A new order has been ushered in- a changing of the guard.

8a27b0aced86961c44ccb323069b86bd.jpgImage: https://pin.it/ylu2qc6dhodvbb

A friend that never leaves
Giving the meek a voice for centuries
Fuel for a weekend
You make happy hour happy
She gives you wings
Takes your money
Bashes your brains
Her headache is all thats left in the morning

“Pour up, drank, head shot, drank
Sit down, drank, stand up, drank
Pass out, drank, wake up, drank
Faded, drank, faded, drank”

My daddy likes you more than me
Liked you so much he forgot about me
Drunken rages
Physical violence
Passed out before dinner arrived
Thank god for pizza delivery

The man that showed me I was strong
Telling me I was his “girlfriend”
Pressing his body onto mine
Trying to take what is only mine to give
Grasping my hands
Hoping I dont scream
Fight or flight
Fight I did
You did not make a victim out of me

Late night phone calls
Unannounced visits to my door
Your love for me grows with a 6 oz pour
Promises of dates and sweet nothings
I showed up
Waited for your call
Yeah you totally forgot
That was just your best buddy alcohol

Ditching your friends
Forgetting your commitments
Bullying the weak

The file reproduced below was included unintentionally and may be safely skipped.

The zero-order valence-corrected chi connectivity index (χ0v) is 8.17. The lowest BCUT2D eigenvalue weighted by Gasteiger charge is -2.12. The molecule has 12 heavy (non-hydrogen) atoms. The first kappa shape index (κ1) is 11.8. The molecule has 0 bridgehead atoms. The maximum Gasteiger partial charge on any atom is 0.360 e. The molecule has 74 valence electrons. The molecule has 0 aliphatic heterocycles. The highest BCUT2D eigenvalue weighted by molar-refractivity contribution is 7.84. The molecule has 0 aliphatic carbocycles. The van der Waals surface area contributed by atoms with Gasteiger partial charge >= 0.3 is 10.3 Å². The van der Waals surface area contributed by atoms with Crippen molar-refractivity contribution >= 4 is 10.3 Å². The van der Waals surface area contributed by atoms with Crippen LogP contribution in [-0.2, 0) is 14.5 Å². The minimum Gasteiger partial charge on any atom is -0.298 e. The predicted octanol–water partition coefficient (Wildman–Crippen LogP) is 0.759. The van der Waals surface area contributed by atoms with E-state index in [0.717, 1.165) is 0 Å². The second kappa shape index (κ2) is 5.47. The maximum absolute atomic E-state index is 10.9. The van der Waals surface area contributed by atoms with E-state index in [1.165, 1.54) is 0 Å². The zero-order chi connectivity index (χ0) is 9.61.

Aggressing your insecurities
Sloppy fumblings
Forgotten unzippings
Next day trips to the clinic for plan B

“Sippin’ on some siz-erp, sip, sippin’ on some, sip
Sippin’ on some siz-erp, sip, sippin’ on some, sip
Sippin’ on some siz-erp, sip, sippin’ on some, sip
Sippin’ on some siz-erp, sip, sippin’ on some, sip”

Your love is so en vogue
What is a gathering without you?
Entire industries designed just for you
But a glass or two?
Thats good for your health!
But is it the heart what we cheer to?

You’ve broken my heart
Your brain damage isn’t cute
Swollen liver isnt enough to save “you”
The cup with a secret potion
Airplane bottles stashed in the cabinet
She robbed me of a childhood
Lost hours and forgotten faces

The love she promised is lost in the bottom of her bottle


Welcome in the Autumn Equinox

The time for Pumpkin Spice and Everything Nice

Lets put our hoodies on, hats, and high boots

Prepare for football and chili cook offs

Put on those leggings from the corner store

You know you have them in your dresser drawer

It is it a trick or a treat?

Halloween candy and apple cider

Creepy crawlies and the Christmas of nightmares

Hoodies and dying leaves

Bonfires and hayrides in the woods

Dipping temperatures and ghost stories

Pumpkin carving and the Witches New Year

Time for the Harvest

Black cats and movies with gore

The most wonderful time of the year










A local Nashvillian, Eric Dulberg, is a portrait photographer with a bright soul and fun spirit.  He has a gift for capturing essence, showing his subject’s story.